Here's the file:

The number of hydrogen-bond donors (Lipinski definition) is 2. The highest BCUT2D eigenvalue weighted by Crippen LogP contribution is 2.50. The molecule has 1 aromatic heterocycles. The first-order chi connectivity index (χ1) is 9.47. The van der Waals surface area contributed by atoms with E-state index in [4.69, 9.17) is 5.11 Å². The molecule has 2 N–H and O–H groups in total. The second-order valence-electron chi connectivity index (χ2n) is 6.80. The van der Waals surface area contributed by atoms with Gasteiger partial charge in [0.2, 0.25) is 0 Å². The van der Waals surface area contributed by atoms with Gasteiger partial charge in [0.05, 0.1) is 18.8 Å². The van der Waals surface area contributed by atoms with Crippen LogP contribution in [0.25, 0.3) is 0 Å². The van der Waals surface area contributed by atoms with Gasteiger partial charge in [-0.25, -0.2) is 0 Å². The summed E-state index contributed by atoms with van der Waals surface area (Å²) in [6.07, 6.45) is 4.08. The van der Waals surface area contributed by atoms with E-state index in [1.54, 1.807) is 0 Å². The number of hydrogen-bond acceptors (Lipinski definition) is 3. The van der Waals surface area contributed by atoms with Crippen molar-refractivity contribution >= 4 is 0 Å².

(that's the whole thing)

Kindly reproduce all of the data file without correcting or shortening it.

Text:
The number of hydrogen-bond donors (Lipinski definition) is 2. The highest BCUT2D eigenvalue weighted by Crippen LogP contribution is 2.50. The molecule has 1 aromatic heterocycles. The first-order chi connectivity index (χ1) is 9.47. The van der Waals surface area contributed by atoms with E-state index in [4.69, 9.17) is 5.11 Å². The molecule has 2 N–H and O–H groups in total. The second-order valence-electron chi connectivity index (χ2n) is 6.80. The van der Waals surface area contributed by atoms with Gasteiger partial charge in [0.2, 0.25) is 0 Å². The van der Waals surface area contributed by atoms with Gasteiger partial charge in [0.05, 0.1) is 18.8 Å². The van der Waals surface area contributed by atoms with Crippen LogP contribution in [0.25, 0.3) is 0 Å². The van der Waals surface area contributed by atoms with Gasteiger partial charge in [-0.25, -0.2) is 0 Å². The summed E-state index contributed by atoms with van der Waals surface area (Å²) in [6.07, 6.45) is 4.08. The van der Waals surface area contributed by atoms with E-state index in [1.54, 1.807) is 0 Å². The number of hydrogen-bond acceptors (Lipinski definition) is 3. The van der Waals surface area contributed by atoms with Crippen molar-refractivity contribution >= 4 is 0 Å².